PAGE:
Multiple Sclerosis Centers of Excellence
Questions and Answers About Depression
Christina Hughes, MD and Lynda Hillman, DNP, ARNP
Depression is common in the general population, but depression is even more common in people with MS. Approximately 50% of people with MS will experience an episode of major depression; a clinical diagnosis that requires at least two weeks with five or more depressive symptoms. Major depression is not only more common in people with MS than in the general population, it is also more common in people with MS than in people with other chronic diseases. Although major depression is a serious condition, remember that effective treatment is available.
Why should someone be concerned if they are depressed?
Depression is a serious condition, and if left untreated, can lead to chronic depression. Depression is a medical disorder that can be mild, severe, or even life threatening. Not only can it affect a person’s quality of life, it can interfere with relationships, jobs, and a person’s overall health. People with depression are at higher risk for suicide, and the suicide rate is even higher for those with both MS and major depression. Depression is not something to ignore or “just get over.” It is a disorder that requires close monitoring and treatment.
How can you tell if you have major depression?
The two main symptoms that may indicate major depression are persistent sadness and loss of interest in usually enjoyable activities. A person may also sleep too much or too little, eat too much or too little, feel excessively guilty, have decreased concentration, or decreased energy. Some might be irritable, angry, have feelings of hopelessness, or have thoughts of hurting themselves or others. Often, signs and symptoms of depression, like fatigue or difficulty with concentration, can mimic symptoms of MS. Everyone feels down or overwhelmed every once in a while, but when a person feels this way for more than two weeks or is starting to have difficulty enjoying life, it is time for a more complete evaluation by a heath care provider.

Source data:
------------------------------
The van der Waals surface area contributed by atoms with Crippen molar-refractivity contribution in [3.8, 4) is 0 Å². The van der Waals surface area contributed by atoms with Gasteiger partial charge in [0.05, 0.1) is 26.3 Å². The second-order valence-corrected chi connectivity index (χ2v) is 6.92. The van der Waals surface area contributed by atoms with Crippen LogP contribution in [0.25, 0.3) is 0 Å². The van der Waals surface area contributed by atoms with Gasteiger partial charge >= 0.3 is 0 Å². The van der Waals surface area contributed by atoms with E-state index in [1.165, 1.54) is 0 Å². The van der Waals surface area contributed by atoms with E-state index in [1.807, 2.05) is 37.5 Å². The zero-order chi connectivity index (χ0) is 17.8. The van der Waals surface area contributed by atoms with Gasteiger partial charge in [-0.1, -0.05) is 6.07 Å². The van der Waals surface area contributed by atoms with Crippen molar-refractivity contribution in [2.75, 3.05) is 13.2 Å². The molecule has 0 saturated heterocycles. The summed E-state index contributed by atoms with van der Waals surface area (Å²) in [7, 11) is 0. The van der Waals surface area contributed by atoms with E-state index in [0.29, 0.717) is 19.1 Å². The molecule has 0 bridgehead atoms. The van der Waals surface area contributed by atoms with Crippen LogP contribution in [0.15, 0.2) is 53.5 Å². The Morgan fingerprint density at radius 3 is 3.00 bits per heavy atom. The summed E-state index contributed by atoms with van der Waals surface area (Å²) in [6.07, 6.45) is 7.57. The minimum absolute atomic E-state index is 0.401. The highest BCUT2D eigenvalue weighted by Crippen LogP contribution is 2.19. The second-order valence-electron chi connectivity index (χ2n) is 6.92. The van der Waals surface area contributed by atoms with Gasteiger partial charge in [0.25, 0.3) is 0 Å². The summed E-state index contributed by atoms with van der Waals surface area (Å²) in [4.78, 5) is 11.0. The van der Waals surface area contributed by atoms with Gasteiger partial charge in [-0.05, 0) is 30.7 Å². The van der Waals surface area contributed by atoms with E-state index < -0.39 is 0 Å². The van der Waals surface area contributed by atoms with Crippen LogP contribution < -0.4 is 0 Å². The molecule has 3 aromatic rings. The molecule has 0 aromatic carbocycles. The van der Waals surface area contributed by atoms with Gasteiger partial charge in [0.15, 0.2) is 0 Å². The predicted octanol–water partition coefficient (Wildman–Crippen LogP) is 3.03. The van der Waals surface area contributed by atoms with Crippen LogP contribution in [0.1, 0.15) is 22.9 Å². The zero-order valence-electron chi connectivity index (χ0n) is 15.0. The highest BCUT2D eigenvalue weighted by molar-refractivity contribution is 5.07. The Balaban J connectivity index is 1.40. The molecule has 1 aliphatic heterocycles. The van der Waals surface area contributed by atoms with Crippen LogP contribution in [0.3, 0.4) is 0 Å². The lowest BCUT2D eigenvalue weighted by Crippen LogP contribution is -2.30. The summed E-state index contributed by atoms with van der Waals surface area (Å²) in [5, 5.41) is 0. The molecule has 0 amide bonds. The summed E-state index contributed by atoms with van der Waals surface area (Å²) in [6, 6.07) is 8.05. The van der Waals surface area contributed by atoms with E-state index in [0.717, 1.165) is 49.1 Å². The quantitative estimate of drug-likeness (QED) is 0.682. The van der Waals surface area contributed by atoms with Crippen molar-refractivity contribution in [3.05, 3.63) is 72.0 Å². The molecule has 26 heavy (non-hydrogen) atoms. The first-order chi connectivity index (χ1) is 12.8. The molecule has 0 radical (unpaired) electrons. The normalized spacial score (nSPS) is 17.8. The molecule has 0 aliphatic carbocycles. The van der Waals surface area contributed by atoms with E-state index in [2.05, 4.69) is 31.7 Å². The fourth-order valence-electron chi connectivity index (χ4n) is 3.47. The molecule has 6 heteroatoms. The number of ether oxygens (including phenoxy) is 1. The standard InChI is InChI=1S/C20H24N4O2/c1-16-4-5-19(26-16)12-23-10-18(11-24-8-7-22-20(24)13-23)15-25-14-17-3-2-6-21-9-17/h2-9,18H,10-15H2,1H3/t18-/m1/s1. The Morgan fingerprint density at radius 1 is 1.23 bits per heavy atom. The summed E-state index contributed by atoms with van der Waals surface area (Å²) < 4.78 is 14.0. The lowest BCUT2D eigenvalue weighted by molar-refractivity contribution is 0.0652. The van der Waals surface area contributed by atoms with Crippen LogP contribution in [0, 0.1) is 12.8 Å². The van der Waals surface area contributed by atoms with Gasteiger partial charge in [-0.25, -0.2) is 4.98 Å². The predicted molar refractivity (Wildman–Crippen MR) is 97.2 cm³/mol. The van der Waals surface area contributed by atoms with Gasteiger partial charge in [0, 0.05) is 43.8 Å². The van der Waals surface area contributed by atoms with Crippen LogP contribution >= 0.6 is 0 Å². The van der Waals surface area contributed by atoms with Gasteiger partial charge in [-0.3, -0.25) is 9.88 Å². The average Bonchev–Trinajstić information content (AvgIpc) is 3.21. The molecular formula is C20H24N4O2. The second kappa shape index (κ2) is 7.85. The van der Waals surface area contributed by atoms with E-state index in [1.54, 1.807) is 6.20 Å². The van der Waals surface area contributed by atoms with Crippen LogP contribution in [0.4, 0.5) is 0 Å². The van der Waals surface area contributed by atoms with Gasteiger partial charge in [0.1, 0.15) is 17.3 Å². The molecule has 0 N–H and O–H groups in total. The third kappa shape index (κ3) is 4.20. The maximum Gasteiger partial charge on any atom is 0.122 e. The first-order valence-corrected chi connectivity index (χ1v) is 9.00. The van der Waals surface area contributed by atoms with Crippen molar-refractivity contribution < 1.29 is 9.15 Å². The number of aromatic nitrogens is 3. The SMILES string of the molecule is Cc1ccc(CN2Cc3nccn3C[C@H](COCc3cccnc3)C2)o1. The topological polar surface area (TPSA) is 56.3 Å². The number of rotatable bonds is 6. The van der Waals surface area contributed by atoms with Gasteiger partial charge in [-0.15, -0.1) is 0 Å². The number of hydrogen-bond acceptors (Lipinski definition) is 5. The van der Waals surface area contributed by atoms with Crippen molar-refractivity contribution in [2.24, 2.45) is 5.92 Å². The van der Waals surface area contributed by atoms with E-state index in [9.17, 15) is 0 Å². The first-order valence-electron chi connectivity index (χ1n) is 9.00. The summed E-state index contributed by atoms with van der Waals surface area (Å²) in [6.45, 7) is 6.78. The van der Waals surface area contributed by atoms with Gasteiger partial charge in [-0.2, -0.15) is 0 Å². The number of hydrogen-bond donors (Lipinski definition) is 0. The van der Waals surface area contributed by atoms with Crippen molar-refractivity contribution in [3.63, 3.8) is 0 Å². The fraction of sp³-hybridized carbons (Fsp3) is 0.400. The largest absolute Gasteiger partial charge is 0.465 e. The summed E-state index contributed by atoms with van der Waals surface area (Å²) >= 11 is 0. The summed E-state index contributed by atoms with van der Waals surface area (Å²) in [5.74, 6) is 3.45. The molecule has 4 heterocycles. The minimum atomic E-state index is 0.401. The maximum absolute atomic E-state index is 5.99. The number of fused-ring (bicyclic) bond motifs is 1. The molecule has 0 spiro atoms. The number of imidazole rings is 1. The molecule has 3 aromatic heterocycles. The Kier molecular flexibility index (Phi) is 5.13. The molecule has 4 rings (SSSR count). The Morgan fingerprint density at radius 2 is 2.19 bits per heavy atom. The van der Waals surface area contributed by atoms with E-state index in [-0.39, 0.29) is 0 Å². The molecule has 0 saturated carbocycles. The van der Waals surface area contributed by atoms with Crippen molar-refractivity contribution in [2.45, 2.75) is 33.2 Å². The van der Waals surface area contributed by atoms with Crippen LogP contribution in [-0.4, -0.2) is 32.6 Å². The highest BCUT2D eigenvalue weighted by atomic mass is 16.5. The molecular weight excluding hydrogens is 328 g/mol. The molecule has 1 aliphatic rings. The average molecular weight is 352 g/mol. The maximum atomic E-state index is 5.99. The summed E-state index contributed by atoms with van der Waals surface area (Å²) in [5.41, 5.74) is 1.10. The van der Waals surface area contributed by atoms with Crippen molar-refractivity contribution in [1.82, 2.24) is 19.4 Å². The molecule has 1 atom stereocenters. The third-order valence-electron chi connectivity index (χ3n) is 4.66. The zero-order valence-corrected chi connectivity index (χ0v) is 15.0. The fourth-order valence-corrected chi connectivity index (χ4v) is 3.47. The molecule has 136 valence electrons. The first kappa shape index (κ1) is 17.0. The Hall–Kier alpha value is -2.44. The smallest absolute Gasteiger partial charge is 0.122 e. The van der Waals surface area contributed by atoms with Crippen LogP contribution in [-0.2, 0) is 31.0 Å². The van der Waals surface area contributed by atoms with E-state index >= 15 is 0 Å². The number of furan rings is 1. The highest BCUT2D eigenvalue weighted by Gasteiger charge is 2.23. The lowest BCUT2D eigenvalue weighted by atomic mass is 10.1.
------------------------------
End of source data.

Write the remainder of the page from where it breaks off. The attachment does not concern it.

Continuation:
What should you do if you think you are depressed?
If you think you are depressed, talk to a health care provider. This could be your primary care team, neurologist, or rehabilitation doctor. These providers can help with diagnosing and treating depression, or they may refer you to a behavioral health specialist like a psychiatrist or psychologist for further assessment and treatment. If a person is having thoughts of suicide, immediate attention is required: dial 988 for the national suicide and crisis lifeline, and press 1 specifically for Veterans.
How is major depression treated?
Treatment options for major depression may include antidepressant medication, counseling, life-style modifications, and support, as well as complementary and alternative medicine. Effective treatment often includes a combination of these therapies. There are many antidepressant medications, and some have the added benefit of treating pain, insomnia, or fatigue. For some people, treating their depression also reduces some of their MS symptoms like fatigue, impaired cognition, and memory difficulties. Although, each person responds to medications uniquely, overall, antidepressants are well tolerated. Other substances can interfere with the effectiveness of antidepressants, and a health care provider should be informed about all medications and supplements you are taking, as well as alcohol and drug use before starting an antidepressant. Antidepressants can take as long as six to eight weeks to work, so do not become discouraged if results are not seen immediately.
If you have depression, talk with your MS care team. Depression can be treated successfully!